Cell surface protease activation during RAS transformation: Critical role of the plasminogen receptor, S100A10
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Patricia A. Madureira1, Alamelu G. Bharadwaj2, Moamen Bydoun3, Katy Garant3, Paul O'Connell2, Patrick Lee3, David M. Waisman2,3
1Centre for Biomedical Research (CBMR), University of Algarve, Campus of Gambelas, Faro, Portugal
2Department of Biochemistry and Molecular Biology, Dalhousie University, Halifax, Nova Scotia, Canada
3Department of Pathology, Dalhousie University, Halifax, Nova Scotia, Canada
David Waisman, email: email@example.com
Keywords: S100A10, RAS, plasminogen, plasmin, annexin A2
Received: February 22, 2016 Accepted: June 12, 2016 Published: June 24, 2016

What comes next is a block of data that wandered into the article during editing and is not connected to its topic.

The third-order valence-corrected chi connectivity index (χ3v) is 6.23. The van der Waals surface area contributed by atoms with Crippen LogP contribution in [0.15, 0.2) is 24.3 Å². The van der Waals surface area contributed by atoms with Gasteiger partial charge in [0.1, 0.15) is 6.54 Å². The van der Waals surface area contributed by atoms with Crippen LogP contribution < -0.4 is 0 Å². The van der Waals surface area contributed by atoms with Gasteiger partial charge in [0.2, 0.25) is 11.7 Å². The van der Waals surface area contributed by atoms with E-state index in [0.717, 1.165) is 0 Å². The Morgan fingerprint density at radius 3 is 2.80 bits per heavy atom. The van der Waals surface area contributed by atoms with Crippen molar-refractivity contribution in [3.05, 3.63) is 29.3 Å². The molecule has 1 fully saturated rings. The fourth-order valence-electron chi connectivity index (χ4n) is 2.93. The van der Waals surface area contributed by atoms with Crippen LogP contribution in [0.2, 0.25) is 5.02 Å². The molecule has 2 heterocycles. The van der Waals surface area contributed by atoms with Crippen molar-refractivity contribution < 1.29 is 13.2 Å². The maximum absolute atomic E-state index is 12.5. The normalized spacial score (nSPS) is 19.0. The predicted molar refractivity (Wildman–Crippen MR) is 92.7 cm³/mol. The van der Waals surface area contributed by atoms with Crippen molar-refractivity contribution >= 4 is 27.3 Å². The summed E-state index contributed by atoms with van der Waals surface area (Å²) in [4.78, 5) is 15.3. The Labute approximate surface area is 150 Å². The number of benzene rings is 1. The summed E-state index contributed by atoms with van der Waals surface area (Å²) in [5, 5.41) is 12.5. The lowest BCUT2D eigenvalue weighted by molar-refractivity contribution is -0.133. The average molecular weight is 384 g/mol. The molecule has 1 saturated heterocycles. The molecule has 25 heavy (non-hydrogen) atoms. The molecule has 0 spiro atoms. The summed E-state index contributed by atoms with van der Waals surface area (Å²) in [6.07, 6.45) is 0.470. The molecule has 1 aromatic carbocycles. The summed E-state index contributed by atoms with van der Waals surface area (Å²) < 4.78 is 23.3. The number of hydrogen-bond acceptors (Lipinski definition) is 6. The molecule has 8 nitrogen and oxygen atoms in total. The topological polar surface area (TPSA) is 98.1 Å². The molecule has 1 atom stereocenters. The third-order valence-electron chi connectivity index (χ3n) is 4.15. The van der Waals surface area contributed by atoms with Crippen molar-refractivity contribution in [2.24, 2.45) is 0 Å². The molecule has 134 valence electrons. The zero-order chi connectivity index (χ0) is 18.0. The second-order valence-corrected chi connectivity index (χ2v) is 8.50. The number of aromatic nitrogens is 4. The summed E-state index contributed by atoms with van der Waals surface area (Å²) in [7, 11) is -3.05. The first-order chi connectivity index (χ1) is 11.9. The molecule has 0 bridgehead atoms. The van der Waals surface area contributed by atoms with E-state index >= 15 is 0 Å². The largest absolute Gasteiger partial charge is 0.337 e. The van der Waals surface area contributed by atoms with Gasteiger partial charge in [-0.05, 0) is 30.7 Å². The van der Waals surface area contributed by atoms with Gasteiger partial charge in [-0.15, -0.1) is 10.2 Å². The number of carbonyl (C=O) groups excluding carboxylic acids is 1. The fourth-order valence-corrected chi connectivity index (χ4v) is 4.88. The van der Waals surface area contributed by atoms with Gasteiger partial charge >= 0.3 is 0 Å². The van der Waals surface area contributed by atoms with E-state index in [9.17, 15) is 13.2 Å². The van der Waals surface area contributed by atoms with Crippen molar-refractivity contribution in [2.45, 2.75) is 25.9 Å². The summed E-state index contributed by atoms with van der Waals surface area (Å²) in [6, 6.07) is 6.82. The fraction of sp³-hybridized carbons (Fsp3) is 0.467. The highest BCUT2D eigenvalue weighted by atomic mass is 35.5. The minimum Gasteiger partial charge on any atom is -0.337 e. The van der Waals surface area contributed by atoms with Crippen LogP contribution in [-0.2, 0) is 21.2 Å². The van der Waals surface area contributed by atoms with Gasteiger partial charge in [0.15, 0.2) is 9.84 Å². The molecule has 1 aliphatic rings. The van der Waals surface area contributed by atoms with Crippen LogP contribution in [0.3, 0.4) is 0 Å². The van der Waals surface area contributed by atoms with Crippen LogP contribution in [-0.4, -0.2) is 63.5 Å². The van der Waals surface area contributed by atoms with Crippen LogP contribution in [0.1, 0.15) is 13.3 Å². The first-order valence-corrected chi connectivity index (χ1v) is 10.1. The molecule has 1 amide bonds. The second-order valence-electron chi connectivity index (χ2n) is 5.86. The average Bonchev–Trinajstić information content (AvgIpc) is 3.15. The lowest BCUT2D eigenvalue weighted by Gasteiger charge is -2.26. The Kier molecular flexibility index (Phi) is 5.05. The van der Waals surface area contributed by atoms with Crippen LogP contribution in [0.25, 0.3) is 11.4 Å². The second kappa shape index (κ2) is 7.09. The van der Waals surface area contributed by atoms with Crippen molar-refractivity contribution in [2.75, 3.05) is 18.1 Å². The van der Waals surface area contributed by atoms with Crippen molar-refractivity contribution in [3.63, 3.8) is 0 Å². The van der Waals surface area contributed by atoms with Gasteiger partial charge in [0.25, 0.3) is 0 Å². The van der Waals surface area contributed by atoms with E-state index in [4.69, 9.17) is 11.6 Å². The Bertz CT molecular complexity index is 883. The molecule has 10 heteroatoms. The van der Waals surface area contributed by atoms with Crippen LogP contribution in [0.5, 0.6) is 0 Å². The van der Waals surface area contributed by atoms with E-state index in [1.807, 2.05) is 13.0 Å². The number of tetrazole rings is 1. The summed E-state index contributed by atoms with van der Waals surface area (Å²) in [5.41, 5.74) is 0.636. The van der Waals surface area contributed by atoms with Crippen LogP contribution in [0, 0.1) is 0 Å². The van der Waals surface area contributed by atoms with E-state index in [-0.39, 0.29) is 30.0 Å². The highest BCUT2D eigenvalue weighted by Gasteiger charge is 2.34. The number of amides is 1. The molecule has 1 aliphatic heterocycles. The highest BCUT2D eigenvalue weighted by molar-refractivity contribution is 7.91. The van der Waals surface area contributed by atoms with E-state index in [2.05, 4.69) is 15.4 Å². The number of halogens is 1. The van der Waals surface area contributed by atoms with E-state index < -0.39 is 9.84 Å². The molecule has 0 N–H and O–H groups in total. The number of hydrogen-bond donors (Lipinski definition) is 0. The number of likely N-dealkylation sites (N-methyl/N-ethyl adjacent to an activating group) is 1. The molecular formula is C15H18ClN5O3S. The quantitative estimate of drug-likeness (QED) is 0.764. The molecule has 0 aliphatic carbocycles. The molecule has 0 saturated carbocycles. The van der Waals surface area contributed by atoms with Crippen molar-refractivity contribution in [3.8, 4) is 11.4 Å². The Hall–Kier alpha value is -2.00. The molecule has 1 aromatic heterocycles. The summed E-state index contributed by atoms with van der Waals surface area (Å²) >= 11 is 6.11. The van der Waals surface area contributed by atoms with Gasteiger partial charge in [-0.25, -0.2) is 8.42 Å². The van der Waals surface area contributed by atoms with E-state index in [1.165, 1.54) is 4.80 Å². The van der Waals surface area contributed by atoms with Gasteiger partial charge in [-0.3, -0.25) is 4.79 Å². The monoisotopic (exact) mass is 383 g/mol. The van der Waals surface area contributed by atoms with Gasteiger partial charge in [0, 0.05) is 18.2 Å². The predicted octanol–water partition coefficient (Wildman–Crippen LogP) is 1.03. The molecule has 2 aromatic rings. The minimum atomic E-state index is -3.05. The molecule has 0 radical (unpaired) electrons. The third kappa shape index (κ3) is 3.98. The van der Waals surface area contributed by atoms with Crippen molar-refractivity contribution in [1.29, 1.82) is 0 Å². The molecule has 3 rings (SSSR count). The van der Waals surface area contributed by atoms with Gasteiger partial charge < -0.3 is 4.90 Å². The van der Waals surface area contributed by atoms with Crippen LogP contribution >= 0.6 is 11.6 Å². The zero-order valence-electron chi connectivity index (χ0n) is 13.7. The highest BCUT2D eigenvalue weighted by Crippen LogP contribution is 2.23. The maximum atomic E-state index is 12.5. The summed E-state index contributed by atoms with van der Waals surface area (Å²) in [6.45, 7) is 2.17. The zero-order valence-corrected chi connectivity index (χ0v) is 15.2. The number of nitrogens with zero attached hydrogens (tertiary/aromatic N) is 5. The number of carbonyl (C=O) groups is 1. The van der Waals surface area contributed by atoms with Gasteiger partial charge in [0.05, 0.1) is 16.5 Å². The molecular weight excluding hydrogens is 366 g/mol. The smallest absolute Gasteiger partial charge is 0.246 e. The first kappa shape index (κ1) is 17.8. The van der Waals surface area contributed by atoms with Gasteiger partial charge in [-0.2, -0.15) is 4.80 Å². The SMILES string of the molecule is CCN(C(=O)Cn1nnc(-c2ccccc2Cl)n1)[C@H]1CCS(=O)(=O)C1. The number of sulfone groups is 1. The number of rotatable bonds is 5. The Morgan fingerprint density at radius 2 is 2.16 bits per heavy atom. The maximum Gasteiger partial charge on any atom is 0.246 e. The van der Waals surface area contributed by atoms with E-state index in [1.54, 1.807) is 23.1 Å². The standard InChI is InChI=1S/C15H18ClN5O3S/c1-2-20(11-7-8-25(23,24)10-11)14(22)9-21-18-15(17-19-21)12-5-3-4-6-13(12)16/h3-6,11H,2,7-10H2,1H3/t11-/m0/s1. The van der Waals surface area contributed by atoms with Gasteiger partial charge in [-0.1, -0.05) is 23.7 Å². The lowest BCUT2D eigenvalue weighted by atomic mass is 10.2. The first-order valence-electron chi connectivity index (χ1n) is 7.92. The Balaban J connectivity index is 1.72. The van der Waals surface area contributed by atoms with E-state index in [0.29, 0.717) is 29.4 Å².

The link between oncogenic RAS expression and the acquisition of the invasive phenotype has been attributed to alterations in cellular activities that control degradation of the extracellular matrix. Oncogenic RAS-mediated upregulation of matrix metalloproteinase 2 (MMP-2), MMP-9 and urokinase-type plasminogen activator (uPA) is critical for invasion through the basement membrane and extracellular matrix. The uPA converts cell surface-bound plasminogen to plasmin, a process that is regulated by the binding of plasminogen to specific receptors on the cell surface, however, the identity of the plasminogen receptors that function in this capacity is unclear. We have observed that transformation of cancer cells with oncogenic forms of RAS increases plasmin proteolytic activity by 2- to 4-fold concomitant with a 3-fold increase in cell invasion. Plasminogen receptor profiling revealed RAS-dependent increases in both S100A10 and cytokeratin 8. Oncogenic RAS expression increased S100A10 gene expression which resulted in an increase in S100A10 protein levels. Analysis with the RAS effector-loop mutants that interact specifically with Raf, Ral GDS pathways highlighted the importance of the RalGDS pathways in the regulation of S100A10 gene expression. Depletion of S100A10 from RAS-transformed cells resulted in a loss of both cellular plasmin generation and invasiveness. These results strongly suggest that increases in cell surface levels of S100A10, by oncogenic RAS, plays a critical role in RAS-stimulated plasmin generation, and subsequently, in the invasiveness of oncogenic RAS expressing cancer cells.
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